An alienated child’s need to demonize the targeted parent
Posted in About Divorce on September 23, 2020
Someone posted on a message board I belong to (name omitted because I was not authorized to include it), that:
Today I re[a]d an interview in a Dutch newspaper with someone who had lost his father (suicide) when he was young. As of this day, he remembered only bad things about his father. After therapy he recognized that he had found it much harder to lose a father that he liked/loved, than a bad father (his words). It made me think, could this also be occurring in PA? Do children, apart from internalizing the alienating behavior of a parent, also use this strategy as a form of coping, as result of cognitive dissonance? Do any of us know if there is any research on PA and cognitive dissonance?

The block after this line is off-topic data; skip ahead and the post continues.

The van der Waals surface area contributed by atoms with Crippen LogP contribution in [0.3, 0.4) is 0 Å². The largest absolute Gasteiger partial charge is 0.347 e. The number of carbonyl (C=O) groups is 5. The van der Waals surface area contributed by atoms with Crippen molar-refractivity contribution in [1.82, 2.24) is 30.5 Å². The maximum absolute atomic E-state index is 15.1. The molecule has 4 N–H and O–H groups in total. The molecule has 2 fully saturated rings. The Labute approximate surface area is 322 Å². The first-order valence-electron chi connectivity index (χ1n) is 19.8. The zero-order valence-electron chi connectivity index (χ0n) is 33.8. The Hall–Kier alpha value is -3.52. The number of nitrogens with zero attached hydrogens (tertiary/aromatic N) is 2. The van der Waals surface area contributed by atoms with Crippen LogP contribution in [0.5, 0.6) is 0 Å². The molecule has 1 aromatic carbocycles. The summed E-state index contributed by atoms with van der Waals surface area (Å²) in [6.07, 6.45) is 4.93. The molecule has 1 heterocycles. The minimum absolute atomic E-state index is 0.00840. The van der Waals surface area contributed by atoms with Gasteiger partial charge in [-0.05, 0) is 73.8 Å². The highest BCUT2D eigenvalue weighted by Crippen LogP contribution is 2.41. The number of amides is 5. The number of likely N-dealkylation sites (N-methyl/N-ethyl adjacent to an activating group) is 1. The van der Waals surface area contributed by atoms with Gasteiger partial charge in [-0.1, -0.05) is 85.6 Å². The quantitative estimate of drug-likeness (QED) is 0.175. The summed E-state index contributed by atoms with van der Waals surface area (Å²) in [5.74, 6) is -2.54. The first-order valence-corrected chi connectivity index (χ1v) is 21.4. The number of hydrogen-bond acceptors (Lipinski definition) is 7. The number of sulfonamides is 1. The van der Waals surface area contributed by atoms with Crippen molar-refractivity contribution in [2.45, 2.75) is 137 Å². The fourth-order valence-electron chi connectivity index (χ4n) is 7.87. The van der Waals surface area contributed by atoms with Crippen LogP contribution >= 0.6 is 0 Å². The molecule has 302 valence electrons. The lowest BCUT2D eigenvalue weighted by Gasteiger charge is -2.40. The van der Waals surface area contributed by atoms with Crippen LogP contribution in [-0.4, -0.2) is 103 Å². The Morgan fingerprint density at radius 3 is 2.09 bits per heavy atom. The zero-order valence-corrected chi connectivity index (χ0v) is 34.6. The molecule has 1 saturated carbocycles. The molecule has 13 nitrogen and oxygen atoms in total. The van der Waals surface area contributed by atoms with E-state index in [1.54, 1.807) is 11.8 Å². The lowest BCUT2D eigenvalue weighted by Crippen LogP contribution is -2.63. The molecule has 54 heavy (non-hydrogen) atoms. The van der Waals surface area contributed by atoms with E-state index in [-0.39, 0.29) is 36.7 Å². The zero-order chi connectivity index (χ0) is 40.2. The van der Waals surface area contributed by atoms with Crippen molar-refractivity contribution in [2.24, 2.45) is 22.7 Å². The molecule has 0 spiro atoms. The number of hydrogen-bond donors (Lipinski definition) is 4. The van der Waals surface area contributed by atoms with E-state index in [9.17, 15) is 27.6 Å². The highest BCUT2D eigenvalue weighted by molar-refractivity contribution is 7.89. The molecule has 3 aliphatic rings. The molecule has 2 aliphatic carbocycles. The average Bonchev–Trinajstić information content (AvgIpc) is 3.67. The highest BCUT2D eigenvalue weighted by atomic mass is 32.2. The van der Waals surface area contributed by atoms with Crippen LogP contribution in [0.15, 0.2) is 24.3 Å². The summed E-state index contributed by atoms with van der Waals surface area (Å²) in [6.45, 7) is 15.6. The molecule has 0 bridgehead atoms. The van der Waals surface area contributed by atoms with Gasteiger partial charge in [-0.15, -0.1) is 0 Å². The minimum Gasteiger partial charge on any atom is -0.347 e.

I have found this phenomenon to be true as well. That is alienated children have to demonize the target parent to minimize their pain. “I don’t miss that <insert demeaning epithet here> because he was never any good anyway.”
Moreover, even when the child grows up and the long-alienated parent makes overtures to the child, the kinder and more virtuous the alienated parent is, the greater the cognitive dissonance it engenders in the child. The child often needs the alienated parent to be a monster, so that their estrangement is justified. The nicer and more kindly the parent behaves to the child, the angrier the child becomes. The child’s mental image is being shattered and that’s painful.